Content Limits

Stimulus Attributes

Items should be set in either a real-world or mathematical context. Graphics should be used with at least 30% of these items.

Response Attributes

Responses may be represented using numerals, symbols, points on a number line, numerical models, or verbal descriptions. Responses need not be presented in order, especially if this would provide a clue to the correct answer.

Sample MC Item

Which of the following numbers, when multiplied by 3 3 , results in a number greater than ? 4 4 A. B. C. ★ D. 0 1 2 9 10 5 4

Item Context: Mathematics

62

Grade 8 Item Type Benchmark Clarification

MA.A.3.3.1 At grade 8, this benchmark will be assessed using MC items. Students will recognize the appropriate operation for a stated effect, the effects of operations, and/or the relationships between operations. Items will include the effects of the four basic operations on whole numbers, fractions, mixed numbers, and decimals, and the use of properties of real numbers to solve problems (commutative, associative, distributive, identity, equality, and the inverse relationship of rational numbers). Items with fractions are limited to positive, single-digit numerators and denominators and/or decimals not to exceed the thousandths place. Place value of decimals is not to exceed the thousandths place. Items assessing the inverse relationship should be limited to integers.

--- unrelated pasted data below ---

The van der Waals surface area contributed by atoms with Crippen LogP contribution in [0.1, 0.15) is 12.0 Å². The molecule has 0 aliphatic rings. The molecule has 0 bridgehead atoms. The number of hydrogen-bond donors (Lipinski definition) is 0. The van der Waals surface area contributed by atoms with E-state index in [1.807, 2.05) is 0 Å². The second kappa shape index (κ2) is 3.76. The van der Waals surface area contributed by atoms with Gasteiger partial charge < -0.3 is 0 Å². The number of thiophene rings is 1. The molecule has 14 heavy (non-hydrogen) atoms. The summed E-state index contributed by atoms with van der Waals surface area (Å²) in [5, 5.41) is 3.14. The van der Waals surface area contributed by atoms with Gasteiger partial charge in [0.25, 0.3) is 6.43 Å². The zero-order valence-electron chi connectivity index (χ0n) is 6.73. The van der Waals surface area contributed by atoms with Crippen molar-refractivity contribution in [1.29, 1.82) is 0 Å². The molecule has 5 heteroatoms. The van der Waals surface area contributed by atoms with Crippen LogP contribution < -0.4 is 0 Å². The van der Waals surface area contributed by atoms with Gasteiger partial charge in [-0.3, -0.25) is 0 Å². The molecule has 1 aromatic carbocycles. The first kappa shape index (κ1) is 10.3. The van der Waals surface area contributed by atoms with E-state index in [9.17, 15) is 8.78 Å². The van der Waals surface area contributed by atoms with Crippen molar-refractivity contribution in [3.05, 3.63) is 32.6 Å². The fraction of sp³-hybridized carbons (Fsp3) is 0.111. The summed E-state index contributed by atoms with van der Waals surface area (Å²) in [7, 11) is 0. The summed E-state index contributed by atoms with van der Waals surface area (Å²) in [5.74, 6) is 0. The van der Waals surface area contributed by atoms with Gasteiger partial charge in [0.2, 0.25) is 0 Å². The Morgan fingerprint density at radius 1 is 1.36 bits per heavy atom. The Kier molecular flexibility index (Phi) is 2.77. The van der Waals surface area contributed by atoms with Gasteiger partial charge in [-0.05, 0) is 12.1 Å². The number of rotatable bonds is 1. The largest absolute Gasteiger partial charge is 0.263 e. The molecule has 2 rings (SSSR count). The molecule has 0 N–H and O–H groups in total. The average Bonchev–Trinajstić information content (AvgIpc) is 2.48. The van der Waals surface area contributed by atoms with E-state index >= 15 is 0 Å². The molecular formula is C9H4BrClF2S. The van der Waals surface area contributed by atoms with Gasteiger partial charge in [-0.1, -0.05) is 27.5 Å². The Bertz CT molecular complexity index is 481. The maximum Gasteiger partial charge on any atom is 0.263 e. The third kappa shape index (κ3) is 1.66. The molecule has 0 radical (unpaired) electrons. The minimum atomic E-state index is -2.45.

Content Limits

Stimulus Attributes

Items should be set in either a real-world or mathematical context. Graphics should be used with 30-60% of these items.